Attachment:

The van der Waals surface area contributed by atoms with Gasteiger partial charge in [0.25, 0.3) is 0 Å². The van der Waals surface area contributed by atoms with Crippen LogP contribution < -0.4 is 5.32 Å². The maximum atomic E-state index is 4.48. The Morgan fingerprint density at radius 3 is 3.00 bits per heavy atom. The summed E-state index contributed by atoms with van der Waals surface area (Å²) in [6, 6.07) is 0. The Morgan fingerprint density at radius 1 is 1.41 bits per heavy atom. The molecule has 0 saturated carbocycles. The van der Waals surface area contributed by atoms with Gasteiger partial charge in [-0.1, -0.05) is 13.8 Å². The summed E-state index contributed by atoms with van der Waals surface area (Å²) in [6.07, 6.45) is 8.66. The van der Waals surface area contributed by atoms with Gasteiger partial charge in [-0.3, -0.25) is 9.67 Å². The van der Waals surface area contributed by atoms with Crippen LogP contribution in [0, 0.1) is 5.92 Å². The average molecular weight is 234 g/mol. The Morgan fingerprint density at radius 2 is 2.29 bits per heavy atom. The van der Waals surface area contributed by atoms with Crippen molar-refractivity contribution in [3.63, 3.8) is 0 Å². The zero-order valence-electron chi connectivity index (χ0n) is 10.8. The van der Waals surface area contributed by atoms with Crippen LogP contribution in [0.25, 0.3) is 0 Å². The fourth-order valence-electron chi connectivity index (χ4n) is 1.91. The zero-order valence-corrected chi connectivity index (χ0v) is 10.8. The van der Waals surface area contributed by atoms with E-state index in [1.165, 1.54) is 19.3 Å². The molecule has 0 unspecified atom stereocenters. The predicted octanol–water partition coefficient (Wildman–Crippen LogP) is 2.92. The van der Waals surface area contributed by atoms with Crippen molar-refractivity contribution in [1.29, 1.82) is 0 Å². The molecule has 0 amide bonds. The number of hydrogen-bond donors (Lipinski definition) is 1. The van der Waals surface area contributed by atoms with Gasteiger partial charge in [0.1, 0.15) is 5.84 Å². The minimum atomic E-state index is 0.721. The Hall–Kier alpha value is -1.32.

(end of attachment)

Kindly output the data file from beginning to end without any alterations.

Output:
The van der Waals surface area contributed by atoms with Gasteiger partial charge in [0.25, 0.3) is 0 Å². The van der Waals surface area contributed by atoms with Crippen LogP contribution < -0.4 is 5.32 Å². The maximum atomic E-state index is 4.48. The Morgan fingerprint density at radius 3 is 3.00 bits per heavy atom. The summed E-state index contributed by atoms with van der Waals surface area (Å²) in [6, 6.07) is 0. The Morgan fingerprint density at radius 1 is 1.41 bits per heavy atom. The molecule has 0 saturated carbocycles. The van der Waals surface area contributed by atoms with Gasteiger partial charge in [-0.1, -0.05) is 13.8 Å². The summed E-state index contributed by atoms with van der Waals surface area (Å²) in [6.07, 6.45) is 8.66. The van der Waals surface area contributed by atoms with Gasteiger partial charge in [-0.3, -0.25) is 9.67 Å². The van der Waals surface area contributed by atoms with Crippen LogP contribution in [0, 0.1) is 5.92 Å². The average molecular weight is 234 g/mol. The Morgan fingerprint density at radius 2 is 2.29 bits per heavy atom. The van der Waals surface area contributed by atoms with Crippen molar-refractivity contribution in [3.63, 3.8) is 0 Å². The zero-order valence-electron chi connectivity index (χ0n) is 10.8. The van der Waals surface area contributed by atoms with Crippen LogP contribution in [0.25, 0.3) is 0 Å². The fourth-order valence-electron chi connectivity index (χ4n) is 1.91. The zero-order valence-corrected chi connectivity index (χ0v) is 10.8. The van der Waals surface area contributed by atoms with E-state index in [1.165, 1.54) is 19.3 Å². The molecule has 0 unspecified atom stereocenters. The predicted octanol–water partition coefficient (Wildman–Crippen LogP) is 2.92. The van der Waals surface area contributed by atoms with Crippen molar-refractivity contribution in [1.29, 1.82) is 0 Å². The molecule has 0 amide bonds. The number of hydrogen-bond donors (Lipinski definition) is 1. The van der Waals surface area contributed by atoms with Gasteiger partial charge in [0.1, 0.15) is 5.84 Å². The minimum atomic E-state index is 0.721. The Hall–Kier alpha value is -1.32.